Friday, June 24, 2011

New York Legislature: Senate Passes Same-Sex Marriage Bill

In a highly anticipated event, this evening the New York State Senate debated and passed "The Marriage Equality Act," 33-29, with religious exemption provisions.

420px-New_York_State_Senate_journal,_1832 The Act provides in part:

Section 1. This act shall be known and may be cited as  the  "Marriage Equality Act".

S 2. Legislative intent. Marriage is a fundamental human right.  Same

couples  should  have the same access as others to the protections ;responsibilities, rights, obligations, and benefits of civil  marriage. Stable  family  relationships  help  build  a  stronger society. For the welfare of the community and in fairness to all New  Yorkers,  this  act formally  recognizes otherwise-valid marriages without regard to whether the parties are of the same or different sex. It is the intent of the legislature that the marriages of same-sex and different-sex couples be treated equally in all respects under the  law. The  omission  from this act of changes to other provisions of law shall not  be  construed  as  a  legislative  intent  to  preserve  any  legal distinction  between  same-sex  couples  and  different-sex couples with respect to marriage. The legislature intends that all provisions of  law which  utilize  gender-specific  terms  in reference to the parties to a marriage, or which in any other way may be inconsistent with  this  act be  construed  in  a  gender-neutral  manner  or in any way necessary to effectuate the intent of this act.

S  3. The domestic relations law is amended by adding two new sections 10-a and 10-b:

    S 10-a.  Parties to a marriage. 

1. A marriage that is otherwise valid shall be valid regardless of whether the parties to the marriage are  of the same or different sex.

 2.  No  government  treatment or legal status, effect, right, benefit, privilege, protection or responsibility relating  to  marriage,  whether deriving  from  statute,  administrative  or  court rule, public policy common law or any other source of law, shall differ based on the parties the marriage being or having been of  the  same  sex  rather  than  a different  sex.  When necessary to implement the rights and responsibilities of spouses under the law, all gender-specific  language  or  terms shall  be  construed  in  a gender-neutral manner in all such sources of law.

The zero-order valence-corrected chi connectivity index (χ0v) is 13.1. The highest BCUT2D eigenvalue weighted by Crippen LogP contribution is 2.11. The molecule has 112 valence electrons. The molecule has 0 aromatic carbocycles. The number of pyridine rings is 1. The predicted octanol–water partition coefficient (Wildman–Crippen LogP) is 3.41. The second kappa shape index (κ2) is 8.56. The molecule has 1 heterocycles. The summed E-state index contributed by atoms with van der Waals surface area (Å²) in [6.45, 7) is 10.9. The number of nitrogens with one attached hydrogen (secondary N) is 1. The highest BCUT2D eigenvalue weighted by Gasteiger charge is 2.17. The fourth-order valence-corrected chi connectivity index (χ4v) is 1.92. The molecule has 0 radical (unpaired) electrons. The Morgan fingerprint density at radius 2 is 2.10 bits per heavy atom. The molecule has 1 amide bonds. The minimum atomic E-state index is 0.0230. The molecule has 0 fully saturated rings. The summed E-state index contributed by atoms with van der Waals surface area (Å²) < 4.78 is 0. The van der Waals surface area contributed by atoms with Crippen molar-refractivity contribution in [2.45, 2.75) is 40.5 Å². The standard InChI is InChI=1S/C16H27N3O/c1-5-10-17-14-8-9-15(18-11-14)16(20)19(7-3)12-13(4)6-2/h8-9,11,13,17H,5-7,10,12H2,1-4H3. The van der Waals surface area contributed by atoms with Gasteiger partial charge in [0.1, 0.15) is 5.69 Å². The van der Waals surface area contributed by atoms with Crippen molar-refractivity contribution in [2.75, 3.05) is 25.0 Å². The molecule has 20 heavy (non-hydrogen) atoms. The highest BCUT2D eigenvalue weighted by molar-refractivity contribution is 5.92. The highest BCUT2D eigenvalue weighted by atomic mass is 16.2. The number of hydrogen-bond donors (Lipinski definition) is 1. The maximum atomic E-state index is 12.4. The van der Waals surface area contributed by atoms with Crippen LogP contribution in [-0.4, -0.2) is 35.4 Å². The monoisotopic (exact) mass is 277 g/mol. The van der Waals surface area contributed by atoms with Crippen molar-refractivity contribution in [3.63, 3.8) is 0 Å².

S10-b is the religious exemptions and nonseverability amendments here.  In an interesting move, the Senate voted on the amendments before voting on the bill.  A few Senators mentioned the importance of the religious exemptions in determining their affirmative votes.

The bill passed by a narrow margin in the Republican-controlled Senate.  Senator Steven Saland was one of the deciding votes and his statement is here. Governor Cuomo, who actively supported the bill, is expected to sign it. [update: Cuomo signed bill].  New York will then become the sixth state in the United States that currently recognizes same-sex marriage as a legal relationship.  New York would join Massachusetts, Connecticut, Vermont, New Hampshire, and Iowa, as well as the District of Columbia.  California and Maine had legal same-sex marriage for a limited time; California's Proposition 8 limiting marriage to opposite sex couples was declared unconstitutional by a federal judge, but that ruling was stayed and the case is presently on appeal. 


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The religious exemption is repackaged discrimination.

Posted by: KL | Jun 25, 2011 4:09:37 AM

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